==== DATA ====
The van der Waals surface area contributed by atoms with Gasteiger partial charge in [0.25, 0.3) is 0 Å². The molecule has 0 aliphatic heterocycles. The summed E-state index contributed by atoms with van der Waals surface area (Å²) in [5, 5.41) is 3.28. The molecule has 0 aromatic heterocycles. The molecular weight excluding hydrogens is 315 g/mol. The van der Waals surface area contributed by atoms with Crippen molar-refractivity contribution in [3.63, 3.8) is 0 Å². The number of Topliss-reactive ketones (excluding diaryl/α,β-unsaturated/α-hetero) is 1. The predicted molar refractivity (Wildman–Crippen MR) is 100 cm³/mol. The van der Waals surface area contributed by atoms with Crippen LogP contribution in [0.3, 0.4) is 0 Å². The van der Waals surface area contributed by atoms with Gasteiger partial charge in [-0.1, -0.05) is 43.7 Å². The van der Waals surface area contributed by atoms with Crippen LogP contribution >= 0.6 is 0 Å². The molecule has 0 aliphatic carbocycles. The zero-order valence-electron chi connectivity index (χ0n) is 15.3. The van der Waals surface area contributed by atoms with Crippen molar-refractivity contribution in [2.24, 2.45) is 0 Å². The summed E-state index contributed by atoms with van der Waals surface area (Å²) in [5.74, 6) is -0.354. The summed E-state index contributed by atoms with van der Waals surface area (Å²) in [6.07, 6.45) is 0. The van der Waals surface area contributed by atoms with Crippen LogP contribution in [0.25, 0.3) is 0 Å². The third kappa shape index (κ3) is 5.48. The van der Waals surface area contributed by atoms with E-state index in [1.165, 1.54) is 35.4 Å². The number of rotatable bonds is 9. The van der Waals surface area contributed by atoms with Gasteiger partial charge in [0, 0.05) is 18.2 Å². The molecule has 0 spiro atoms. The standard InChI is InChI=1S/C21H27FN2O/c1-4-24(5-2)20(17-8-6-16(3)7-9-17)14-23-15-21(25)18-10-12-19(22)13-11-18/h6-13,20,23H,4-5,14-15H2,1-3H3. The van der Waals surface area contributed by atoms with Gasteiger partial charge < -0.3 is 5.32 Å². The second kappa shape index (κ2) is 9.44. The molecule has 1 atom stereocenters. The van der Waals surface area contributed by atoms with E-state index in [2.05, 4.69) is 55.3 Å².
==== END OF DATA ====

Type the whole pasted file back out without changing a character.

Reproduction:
The van der Waals surface area contributed by atoms with Gasteiger partial charge in [0.25, 0.3) is 0 Å². The molecule has 0 aliphatic heterocycles. The summed E-state index contributed by atoms with van der Waals surface area (Å²) in [5, 5.41) is 3.28. The molecule has 0 aromatic heterocycles. The molecular weight excluding hydrogens is 315 g/mol. The van der Waals surface area contributed by atoms with Crippen molar-refractivity contribution in [3.63, 3.8) is 0 Å². The number of Topliss-reactive ketones (excluding diaryl/α,β-unsaturated/α-hetero) is 1. The predicted molar refractivity (Wildman–Crippen MR) is 100 cm³/mol. The van der Waals surface area contributed by atoms with Crippen LogP contribution in [0.3, 0.4) is 0 Å². The van der Waals surface area contributed by atoms with Gasteiger partial charge in [-0.1, -0.05) is 43.7 Å². The van der Waals surface area contributed by atoms with Crippen LogP contribution >= 0.6 is 0 Å². The molecule has 0 aliphatic carbocycles. The zero-order valence-electron chi connectivity index (χ0n) is 15.3. The van der Waals surface area contributed by atoms with Crippen molar-refractivity contribution in [2.24, 2.45) is 0 Å². The summed E-state index contributed by atoms with van der Waals surface area (Å²) in [5.74, 6) is -0.354. The summed E-state index contributed by atoms with van der Waals surface area (Å²) in [6.07, 6.45) is 0. The van der Waals surface area contributed by atoms with Crippen LogP contribution in [0.25, 0.3) is 0 Å². The third kappa shape index (κ3) is 5.48. The van der Waals surface area contributed by atoms with E-state index in [1.165, 1.54) is 35.4 Å². The number of rotatable bonds is 9. The van der Waals surface area contributed by atoms with Gasteiger partial charge in [0, 0.05) is 18.2 Å². The molecule has 0 spiro atoms. The standard InChI is InChI=1S/C21H27FN2O/c1-4-24(5-2)20(17-8-6-16(3)7-9-17)14-23-15-21(25)18-10-12-19(22)13-11-18/h6-13,20,23H,4-5,14-15H2,1-3H3. The van der Waals surface area contributed by atoms with Gasteiger partial charge < -0.3 is 5.32 Å². The second kappa shape index (κ2) is 9.44. The molecule has 1 atom stereocenters. The van der Waals surface area contributed by atoms with E-state index in [2.05, 4.69) is 55.3 Å².